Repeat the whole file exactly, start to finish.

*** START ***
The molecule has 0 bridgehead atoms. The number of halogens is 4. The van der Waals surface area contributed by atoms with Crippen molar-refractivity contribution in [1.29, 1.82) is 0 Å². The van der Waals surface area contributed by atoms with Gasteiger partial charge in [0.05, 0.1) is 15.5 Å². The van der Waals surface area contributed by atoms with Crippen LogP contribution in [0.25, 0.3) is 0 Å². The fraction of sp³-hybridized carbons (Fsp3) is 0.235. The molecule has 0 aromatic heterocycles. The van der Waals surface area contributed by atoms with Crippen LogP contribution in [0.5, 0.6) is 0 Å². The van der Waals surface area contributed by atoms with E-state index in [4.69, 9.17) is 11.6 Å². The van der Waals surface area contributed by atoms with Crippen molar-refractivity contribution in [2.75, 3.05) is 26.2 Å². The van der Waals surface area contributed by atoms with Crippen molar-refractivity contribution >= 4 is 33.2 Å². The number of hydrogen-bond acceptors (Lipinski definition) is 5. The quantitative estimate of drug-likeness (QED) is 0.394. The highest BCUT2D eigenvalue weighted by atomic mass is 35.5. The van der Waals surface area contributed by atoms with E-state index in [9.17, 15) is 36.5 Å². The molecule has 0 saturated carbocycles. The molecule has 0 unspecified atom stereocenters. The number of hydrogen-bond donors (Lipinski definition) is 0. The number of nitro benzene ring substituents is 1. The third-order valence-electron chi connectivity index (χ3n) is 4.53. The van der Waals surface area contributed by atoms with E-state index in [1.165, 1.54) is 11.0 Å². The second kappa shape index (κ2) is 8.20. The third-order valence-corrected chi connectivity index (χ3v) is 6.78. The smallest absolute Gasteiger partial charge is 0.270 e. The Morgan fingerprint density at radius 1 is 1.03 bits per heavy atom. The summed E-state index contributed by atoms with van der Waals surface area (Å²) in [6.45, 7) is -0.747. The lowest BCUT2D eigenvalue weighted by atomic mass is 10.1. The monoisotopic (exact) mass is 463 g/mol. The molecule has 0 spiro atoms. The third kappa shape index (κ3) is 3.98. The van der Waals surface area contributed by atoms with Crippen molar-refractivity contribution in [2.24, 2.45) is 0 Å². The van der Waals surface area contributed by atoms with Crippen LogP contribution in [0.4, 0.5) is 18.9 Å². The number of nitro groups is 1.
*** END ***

The molecule has 0 bridgehead atoms. The number of halogens is 4. The van der Waals surface area contributed by atoms with Crippen molar-refractivity contribution in [1.29, 1.82) is 0 Å². The van der Waals surface area contributed by atoms with Gasteiger partial charge in [0.05, 0.1) is 15.5 Å². The van der Waals surface area contributed by atoms with Crippen LogP contribution in [0.25, 0.3) is 0 Å². The fraction of sp³-hybridized carbons (Fsp3) is 0.235. The molecule has 0 aromatic heterocycles. The van der Waals surface area contributed by atoms with Crippen LogP contribution in [0.5, 0.6) is 0 Å². The van der Waals surface area contributed by atoms with E-state index in [4.69, 9.17) is 11.6 Å². The van der Waals surface area contributed by atoms with Crippen molar-refractivity contribution in [2.75, 3.05) is 26.2 Å². The van der Waals surface area contributed by atoms with Crippen molar-refractivity contribution >= 4 is 33.2 Å². The number of hydrogen-bond acceptors (Lipinski definition) is 5. The quantitative estimate of drug-likeness (QED) is 0.394. The highest BCUT2D eigenvalue weighted by atomic mass is 35.5. The van der Waals surface area contributed by atoms with E-state index in [9.17, 15) is 36.5 Å². The molecule has 0 saturated carbocycles. The molecule has 0 unspecified atom stereocenters. The number of hydrogen-bond donors (Lipinski definition) is 0. The number of nitro benzene ring substituents is 1. The third-order valence-electron chi connectivity index (χ3n) is 4.53. The van der Waals surface area contributed by atoms with E-state index in [1.165, 1.54) is 11.0 Å². The second kappa shape index (κ2) is 8.20. The third-order valence-corrected chi connectivity index (χ3v) is 6.78. The smallest absolute Gasteiger partial charge is 0.270 e. The Morgan fingerprint density at radius 1 is 1.03 bits per heavy atom. The summed E-state index contributed by atoms with van der Waals surface area (Å²) in [6.45, 7) is -0.747. The lowest BCUT2D eigenvalue weighted by atomic mass is 10.1. The monoisotopic (exact) mass is 463 g/mol. The molecule has 0 spiro atoms. The third kappa shape index (κ3) is 3.98. The van der Waals surface area contributed by atoms with Crippen molar-refractivity contribution in [2.24, 2.45) is 0 Å². The van der Waals surface area contributed by atoms with Crippen LogP contribution in [0.4, 0.5) is 18.9 Å². The number of nitro groups is 1.